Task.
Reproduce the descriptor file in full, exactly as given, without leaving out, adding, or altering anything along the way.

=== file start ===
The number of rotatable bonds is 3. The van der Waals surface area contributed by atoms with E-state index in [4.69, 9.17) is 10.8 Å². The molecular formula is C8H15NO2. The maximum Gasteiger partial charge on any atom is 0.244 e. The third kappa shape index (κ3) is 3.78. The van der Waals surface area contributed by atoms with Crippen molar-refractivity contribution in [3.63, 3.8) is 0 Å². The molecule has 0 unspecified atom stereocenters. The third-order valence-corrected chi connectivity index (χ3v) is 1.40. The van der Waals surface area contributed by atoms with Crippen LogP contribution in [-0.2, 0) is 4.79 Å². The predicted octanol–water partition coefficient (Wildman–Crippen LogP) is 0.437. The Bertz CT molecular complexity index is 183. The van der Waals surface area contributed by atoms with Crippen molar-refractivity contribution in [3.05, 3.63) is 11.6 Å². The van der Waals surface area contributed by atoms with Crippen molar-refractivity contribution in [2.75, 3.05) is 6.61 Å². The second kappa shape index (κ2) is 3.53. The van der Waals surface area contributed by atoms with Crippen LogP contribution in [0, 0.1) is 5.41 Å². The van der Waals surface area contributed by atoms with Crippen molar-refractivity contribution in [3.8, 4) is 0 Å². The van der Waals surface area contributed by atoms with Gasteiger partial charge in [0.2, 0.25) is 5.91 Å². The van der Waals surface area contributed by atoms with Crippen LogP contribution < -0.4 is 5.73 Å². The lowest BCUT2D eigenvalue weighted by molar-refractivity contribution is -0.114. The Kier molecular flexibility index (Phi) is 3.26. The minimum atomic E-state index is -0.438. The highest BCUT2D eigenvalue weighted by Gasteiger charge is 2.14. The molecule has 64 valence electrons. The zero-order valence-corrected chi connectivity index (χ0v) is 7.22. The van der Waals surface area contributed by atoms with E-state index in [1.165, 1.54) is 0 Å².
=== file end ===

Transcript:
The number of rotatable bonds is 3. The van der Waals surface area contributed by atoms with E-state index in [4.69, 9.17) is 10.8 Å². The molecular formula is C8H15NO2. The maximum Gasteiger partial charge on any atom is 0.244 e. The third kappa shape index (κ3) is 3.78. The van der Waals surface area contributed by atoms with Crippen molar-refractivity contribution in [3.63, 3.8) is 0 Å². The molecule has 0 unspecified atom stereocenters. The third-order valence-corrected chi connectivity index (χ3v) is 1.40. The van der Waals surface area contributed by atoms with Crippen LogP contribution in [-0.2, 0) is 4.79 Å². The predicted octanol–water partition coefficient (Wildman–Crippen LogP) is 0.437. The Bertz CT molecular complexity index is 183. The van der Waals surface area contributed by atoms with Crippen molar-refractivity contribution in [3.05, 3.63) is 11.6 Å². The van der Waals surface area contributed by atoms with Crippen molar-refractivity contribution in [2.75, 3.05) is 6.61 Å². The second kappa shape index (κ2) is 3.53. The van der Waals surface area contributed by atoms with Crippen LogP contribution in [0, 0.1) is 5.41 Å². The van der Waals surface area contributed by atoms with Crippen molar-refractivity contribution in [3.8, 4) is 0 Å². The van der Waals surface area contributed by atoms with Gasteiger partial charge in [0.2, 0.25) is 5.91 Å². The van der Waals surface area contributed by atoms with Crippen LogP contribution < -0.4 is 5.73 Å². The lowest BCUT2D eigenvalue weighted by molar-refractivity contribution is -0.114. The Kier molecular flexibility index (Phi) is 3.26. The minimum atomic E-state index is -0.438. The highest BCUT2D eigenvalue weighted by Gasteiger charge is 2.14. The molecule has 64 valence electrons. The zero-order valence-corrected chi connectivity index (χ0v) is 7.22. The van der Waals surface area contributed by atoms with E-state index in [1.165, 1.54) is 0 Å².